Another Apple update account phishing email

Another Apple update account phishing email

There seems to be no end to the influx of phishing emails. Over the weekend another variation on the theme of update your account emerged. This campaign targets Apple users with an email that says, in effect, that your account details need an update. The email is of course a fake. But it does have a few nasty features, including an html attachment that asks for many personal details and in some cases causes malware to be downloaded.

Figure A shows the email. It is actually a fairly basic email. The subject line of the email reads “incorrect information on your account”. It is all in lower case. The sender of the email is shown as “Apple Support”. There is no branding present in the email. Nor is there any copyright information at the bottom of the email. The email begins “Dear Customer” and ends rather abruptly. The sign-off to the email is simply “Sincerely,”. Attached to the email is an html document called “infirmations.html”. Again, the document is all in lower case, and it is spelt infirmations.html.

MailShark Another Apple update account phishing email
Figure A – Click to Enlarge

The body of the email informs the recipient of a deficiency in their Apple account information. Some of it is “missing or incorrect”, according to the email. The recipient is pressed to update the information, or risk having their Apple account limited. The timeline for updating the information is set at two days. The user is therefore encouraged to download the document and fill in their personal details.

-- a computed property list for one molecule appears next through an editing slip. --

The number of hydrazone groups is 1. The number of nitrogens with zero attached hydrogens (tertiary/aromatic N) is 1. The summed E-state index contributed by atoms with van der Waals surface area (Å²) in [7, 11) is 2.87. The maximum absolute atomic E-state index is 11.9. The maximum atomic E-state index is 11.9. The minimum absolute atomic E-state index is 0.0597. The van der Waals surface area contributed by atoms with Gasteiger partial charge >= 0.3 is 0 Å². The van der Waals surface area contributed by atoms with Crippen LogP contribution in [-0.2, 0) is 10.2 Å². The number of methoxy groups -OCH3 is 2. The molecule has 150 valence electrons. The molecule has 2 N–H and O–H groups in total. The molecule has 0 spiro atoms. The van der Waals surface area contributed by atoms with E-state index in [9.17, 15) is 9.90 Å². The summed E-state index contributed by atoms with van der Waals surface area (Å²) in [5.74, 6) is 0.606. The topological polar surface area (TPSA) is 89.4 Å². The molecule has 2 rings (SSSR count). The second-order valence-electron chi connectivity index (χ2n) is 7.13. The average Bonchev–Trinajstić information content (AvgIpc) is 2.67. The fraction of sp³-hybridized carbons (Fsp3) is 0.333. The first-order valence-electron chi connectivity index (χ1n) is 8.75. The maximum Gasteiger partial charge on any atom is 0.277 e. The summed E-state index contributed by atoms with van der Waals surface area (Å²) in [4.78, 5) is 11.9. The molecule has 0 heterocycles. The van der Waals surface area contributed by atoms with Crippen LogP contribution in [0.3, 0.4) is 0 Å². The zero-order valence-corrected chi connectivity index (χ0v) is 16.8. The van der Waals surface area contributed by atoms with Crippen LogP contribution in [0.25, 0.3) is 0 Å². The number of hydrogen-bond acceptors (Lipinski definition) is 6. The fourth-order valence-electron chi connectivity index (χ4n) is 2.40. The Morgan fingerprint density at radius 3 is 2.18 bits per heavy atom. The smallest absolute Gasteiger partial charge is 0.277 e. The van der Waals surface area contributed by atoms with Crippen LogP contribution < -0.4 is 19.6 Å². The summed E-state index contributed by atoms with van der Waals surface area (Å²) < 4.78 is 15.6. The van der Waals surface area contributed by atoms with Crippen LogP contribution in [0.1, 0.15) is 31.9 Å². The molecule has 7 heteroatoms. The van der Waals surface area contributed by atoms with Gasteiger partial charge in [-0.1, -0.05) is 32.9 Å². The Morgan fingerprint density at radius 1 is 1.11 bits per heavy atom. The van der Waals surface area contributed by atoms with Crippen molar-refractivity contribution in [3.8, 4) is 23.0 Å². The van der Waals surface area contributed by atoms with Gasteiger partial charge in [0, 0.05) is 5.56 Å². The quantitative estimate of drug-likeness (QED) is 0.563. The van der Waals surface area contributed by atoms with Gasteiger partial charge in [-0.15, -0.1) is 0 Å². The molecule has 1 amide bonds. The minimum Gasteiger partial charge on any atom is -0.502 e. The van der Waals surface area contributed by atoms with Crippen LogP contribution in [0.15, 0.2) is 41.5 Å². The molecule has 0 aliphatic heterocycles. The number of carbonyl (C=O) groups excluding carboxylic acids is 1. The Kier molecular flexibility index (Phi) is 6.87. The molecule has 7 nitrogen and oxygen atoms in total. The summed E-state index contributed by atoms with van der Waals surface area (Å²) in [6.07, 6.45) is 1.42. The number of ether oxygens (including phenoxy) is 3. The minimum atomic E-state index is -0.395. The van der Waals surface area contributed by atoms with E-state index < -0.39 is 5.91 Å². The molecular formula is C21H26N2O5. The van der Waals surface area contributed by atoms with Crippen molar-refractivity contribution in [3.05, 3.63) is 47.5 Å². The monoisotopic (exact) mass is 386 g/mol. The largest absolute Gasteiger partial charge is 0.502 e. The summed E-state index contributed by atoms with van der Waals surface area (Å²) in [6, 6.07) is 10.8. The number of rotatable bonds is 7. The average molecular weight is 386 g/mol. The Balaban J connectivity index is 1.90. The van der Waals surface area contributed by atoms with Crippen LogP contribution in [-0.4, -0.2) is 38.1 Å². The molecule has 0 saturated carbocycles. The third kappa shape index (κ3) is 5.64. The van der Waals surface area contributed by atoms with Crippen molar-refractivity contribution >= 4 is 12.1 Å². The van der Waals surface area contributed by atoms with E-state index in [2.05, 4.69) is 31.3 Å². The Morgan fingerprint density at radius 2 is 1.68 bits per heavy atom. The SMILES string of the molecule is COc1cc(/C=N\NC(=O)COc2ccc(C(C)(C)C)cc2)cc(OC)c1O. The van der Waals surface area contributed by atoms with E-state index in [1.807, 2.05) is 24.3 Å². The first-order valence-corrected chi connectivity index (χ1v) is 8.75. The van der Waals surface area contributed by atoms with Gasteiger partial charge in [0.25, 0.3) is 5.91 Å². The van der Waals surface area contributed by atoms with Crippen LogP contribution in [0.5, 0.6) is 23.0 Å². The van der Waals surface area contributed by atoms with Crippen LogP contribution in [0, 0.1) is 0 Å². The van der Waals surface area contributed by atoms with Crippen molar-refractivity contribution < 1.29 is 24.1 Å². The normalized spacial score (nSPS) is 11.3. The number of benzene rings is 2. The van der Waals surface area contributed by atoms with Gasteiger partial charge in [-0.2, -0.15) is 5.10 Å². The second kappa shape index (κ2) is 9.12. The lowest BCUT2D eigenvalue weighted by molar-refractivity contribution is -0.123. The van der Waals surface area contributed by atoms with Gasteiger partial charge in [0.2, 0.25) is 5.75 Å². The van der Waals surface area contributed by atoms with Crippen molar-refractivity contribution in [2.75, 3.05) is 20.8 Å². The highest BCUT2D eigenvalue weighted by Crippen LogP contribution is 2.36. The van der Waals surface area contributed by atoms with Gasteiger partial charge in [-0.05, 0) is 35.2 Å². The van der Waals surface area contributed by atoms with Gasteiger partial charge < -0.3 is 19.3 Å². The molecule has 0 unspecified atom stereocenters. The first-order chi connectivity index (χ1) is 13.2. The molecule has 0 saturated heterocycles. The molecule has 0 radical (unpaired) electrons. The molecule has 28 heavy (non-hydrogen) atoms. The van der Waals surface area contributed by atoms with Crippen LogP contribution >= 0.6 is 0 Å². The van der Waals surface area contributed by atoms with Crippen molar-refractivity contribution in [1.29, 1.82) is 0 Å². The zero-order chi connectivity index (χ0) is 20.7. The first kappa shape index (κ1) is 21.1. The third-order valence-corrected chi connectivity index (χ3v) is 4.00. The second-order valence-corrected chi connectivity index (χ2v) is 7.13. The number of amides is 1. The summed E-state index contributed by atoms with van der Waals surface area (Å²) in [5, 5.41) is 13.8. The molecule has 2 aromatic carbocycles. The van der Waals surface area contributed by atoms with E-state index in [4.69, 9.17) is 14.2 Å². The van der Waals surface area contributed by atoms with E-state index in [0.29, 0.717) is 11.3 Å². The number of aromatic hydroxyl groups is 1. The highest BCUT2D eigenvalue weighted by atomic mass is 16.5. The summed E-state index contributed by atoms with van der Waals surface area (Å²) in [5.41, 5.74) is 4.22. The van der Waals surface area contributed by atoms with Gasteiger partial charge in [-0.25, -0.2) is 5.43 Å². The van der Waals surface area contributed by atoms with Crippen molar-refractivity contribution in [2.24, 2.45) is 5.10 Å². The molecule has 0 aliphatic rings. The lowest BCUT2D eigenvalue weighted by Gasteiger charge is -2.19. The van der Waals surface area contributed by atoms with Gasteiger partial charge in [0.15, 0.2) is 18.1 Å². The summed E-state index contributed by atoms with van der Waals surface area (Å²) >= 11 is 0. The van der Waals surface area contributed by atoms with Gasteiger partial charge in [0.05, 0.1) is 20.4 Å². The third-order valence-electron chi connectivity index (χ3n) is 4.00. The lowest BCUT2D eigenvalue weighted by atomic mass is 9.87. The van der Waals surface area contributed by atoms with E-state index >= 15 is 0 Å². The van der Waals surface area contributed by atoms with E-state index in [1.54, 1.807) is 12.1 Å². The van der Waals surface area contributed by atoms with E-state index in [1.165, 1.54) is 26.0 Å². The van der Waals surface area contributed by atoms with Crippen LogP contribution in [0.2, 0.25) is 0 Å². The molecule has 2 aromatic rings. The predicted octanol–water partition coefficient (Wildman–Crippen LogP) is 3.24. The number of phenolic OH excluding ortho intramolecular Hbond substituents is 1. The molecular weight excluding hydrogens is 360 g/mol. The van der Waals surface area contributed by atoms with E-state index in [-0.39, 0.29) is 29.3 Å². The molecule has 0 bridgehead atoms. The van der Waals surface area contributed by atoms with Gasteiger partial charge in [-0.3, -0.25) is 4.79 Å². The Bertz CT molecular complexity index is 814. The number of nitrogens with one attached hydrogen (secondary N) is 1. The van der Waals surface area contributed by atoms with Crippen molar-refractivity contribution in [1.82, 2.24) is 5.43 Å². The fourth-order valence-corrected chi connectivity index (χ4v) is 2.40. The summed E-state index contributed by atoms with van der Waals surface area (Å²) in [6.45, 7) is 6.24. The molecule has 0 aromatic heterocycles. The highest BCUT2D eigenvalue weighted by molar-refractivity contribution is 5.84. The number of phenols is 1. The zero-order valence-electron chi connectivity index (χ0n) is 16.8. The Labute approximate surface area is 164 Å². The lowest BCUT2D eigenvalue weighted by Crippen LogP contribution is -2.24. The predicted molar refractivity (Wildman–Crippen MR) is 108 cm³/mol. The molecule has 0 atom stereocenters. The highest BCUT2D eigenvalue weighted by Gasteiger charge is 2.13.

Unfortunately, only a couple of things happen when you download the form and fill out the details. Firstly the details are sent on to criminals who can then steal credit card details  and other personal information. Secondly, in some cases, malware is installed on the victim PC, which adds the PC to a botnet.

There are signs this is a fake email. There are no links back to the official Apple site. The email is not personalised. Apple has a page dealing with this type of email phishing scam. Two points on this email are relevant: the email greeting and the attachment. The email greeting should raise suspicions, and the fact there is an attachment should amplify suspicions. If you do receive this email, don’t download the attachment. Delete the email if you receive it.

Scott Reeves
Free anti-spam service
Free email filter service

Share This Post

Post Comment

This site uses Akismet to reduce spam. Learn how your comment data is processed.